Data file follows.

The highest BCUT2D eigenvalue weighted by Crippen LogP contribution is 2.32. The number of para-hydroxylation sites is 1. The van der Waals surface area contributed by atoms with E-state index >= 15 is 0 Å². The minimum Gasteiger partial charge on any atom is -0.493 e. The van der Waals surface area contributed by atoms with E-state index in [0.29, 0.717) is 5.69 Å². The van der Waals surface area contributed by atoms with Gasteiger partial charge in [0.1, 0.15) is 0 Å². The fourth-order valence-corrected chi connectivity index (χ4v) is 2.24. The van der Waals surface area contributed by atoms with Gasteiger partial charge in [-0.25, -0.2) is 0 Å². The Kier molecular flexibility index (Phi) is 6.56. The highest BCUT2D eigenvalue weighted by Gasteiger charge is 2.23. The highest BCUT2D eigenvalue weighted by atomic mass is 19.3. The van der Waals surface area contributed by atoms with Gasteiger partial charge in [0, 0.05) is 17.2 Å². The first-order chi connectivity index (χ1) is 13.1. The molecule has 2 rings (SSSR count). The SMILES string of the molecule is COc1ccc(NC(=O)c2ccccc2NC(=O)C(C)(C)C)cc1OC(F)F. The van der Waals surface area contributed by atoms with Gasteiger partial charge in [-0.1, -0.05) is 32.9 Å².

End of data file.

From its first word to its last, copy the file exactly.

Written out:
The highest BCUT2D eigenvalue weighted by Crippen LogP contribution is 2.32. The number of para-hydroxylation sites is 1. The van der Waals surface area contributed by atoms with E-state index >= 15 is 0 Å². The minimum Gasteiger partial charge on any atom is -0.493 e. The van der Waals surface area contributed by atoms with E-state index in [0.29, 0.717) is 5.69 Å². The van der Waals surface area contributed by atoms with Gasteiger partial charge in [0.1, 0.15) is 0 Å². The fourth-order valence-corrected chi connectivity index (χ4v) is 2.24. The van der Waals surface area contributed by atoms with Gasteiger partial charge in [-0.25, -0.2) is 0 Å². The Kier molecular flexibility index (Phi) is 6.56. The highest BCUT2D eigenvalue weighted by Gasteiger charge is 2.23. The highest BCUT2D eigenvalue weighted by atomic mass is 19.3. The van der Waals surface area contributed by atoms with Gasteiger partial charge in [0, 0.05) is 17.2 Å². The first-order chi connectivity index (χ1) is 13.1. The molecule has 2 rings (SSSR count). The SMILES string of the molecule is COc1ccc(NC(=O)c2ccccc2NC(=O)C(C)(C)C)cc1OC(F)F. The van der Waals surface area contributed by atoms with Gasteiger partial charge in [-0.1, -0.05) is 32.9 Å².